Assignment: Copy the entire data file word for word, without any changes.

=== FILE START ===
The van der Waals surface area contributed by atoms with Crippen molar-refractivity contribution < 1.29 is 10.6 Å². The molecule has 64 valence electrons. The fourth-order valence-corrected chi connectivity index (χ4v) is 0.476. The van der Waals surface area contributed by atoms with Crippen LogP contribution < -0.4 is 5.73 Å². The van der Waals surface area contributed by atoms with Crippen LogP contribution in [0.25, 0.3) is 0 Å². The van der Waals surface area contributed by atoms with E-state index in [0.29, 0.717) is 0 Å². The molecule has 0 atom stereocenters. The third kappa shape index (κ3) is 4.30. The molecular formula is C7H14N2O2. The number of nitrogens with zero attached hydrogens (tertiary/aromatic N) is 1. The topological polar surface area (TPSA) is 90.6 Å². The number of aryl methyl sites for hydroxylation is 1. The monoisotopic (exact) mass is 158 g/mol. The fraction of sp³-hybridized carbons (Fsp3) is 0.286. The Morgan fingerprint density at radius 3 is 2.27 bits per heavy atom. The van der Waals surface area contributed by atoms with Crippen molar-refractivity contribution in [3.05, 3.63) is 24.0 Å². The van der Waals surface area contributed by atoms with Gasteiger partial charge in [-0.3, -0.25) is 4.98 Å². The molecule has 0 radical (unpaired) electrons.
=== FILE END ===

The van der Waals surface area contributed by atoms with Crippen molar-refractivity contribution < 1.29 is 10.6 Å². The molecule has 64 valence electrons. The fourth-order valence-corrected chi connectivity index (χ4v) is 0.476. The van der Waals surface area contributed by atoms with Crippen LogP contribution < -0.4 is 5.73 Å². The van der Waals surface area contributed by atoms with Crippen LogP contribution in [0.25, 0.3) is 0 Å². The van der Waals surface area contributed by atoms with E-state index in [0.29, 0.717) is 0 Å². The molecule has 0 atom stereocenters. The third kappa shape index (κ3) is 4.30. The molecular formula is C7H14N2O2. The number of nitrogens with zero attached hydrogens (tertiary/aromatic N) is 1. The topological polar surface area (TPSA) is 90.6 Å². The number of aryl methyl sites for hydroxylation is 1. The monoisotopic (exact) mass is 158 g/mol. The fraction of sp³-hybridized carbons (Fsp3) is 0.286. The Morgan fingerprint density at radius 3 is 2.27 bits per heavy atom. The van der Waals surface area contributed by atoms with Crippen molar-refractivity contribution in [3.05, 3.63) is 24.0 Å². The van der Waals surface area contributed by atoms with Gasteiger partial charge in [-0.3, -0.25) is 4.98 Å². The molecule has 0 radical (unpaired) electrons.